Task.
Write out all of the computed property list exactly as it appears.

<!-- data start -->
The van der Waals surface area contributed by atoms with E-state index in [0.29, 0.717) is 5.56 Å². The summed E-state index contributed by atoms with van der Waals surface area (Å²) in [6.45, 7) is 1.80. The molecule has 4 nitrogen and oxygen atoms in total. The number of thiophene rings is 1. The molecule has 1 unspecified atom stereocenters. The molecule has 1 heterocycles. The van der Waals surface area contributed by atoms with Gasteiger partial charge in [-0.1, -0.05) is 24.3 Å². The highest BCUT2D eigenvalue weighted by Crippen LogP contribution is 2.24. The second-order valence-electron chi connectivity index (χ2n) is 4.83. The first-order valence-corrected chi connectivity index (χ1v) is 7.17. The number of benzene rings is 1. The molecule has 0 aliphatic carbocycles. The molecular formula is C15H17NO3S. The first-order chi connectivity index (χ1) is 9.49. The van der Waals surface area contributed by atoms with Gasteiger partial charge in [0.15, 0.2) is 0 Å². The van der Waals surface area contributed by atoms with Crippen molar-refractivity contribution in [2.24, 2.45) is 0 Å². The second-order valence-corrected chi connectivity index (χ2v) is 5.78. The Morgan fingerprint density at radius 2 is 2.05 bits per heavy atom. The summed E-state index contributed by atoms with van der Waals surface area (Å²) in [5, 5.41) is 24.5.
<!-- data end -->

The van der Waals surface area contributed by atoms with E-state index in [0.29, 0.717) is 5.56 Å². The summed E-state index contributed by atoms with van der Waals surface area (Å²) in [6.45, 7) is 1.80. The molecule has 4 nitrogen and oxygen atoms in total. The number of thiophene rings is 1. The molecule has 1 unspecified atom stereocenters. The molecule has 1 heterocycles. The van der Waals surface area contributed by atoms with Gasteiger partial charge in [-0.1, -0.05) is 24.3 Å². The highest BCUT2D eigenvalue weighted by Crippen LogP contribution is 2.24. The second-order valence-electron chi connectivity index (χ2n) is 4.83. The first-order valence-corrected chi connectivity index (χ1v) is 7.17. The number of benzene rings is 1. The molecule has 0 aliphatic carbocycles. The molecular formula is C15H17NO3S. The first-order chi connectivity index (χ1) is 9.49. The van der Waals surface area contributed by atoms with Gasteiger partial charge in [0.15, 0.2) is 0 Å². The van der Waals surface area contributed by atoms with Crippen molar-refractivity contribution in [2.24, 2.45) is 0 Å². The second-order valence-corrected chi connectivity index (χ2v) is 5.78. The Morgan fingerprint density at radius 2 is 2.05 bits per heavy atom. The summed E-state index contributed by atoms with van der Waals surface area (Å²) in [5, 5.41) is 24.5.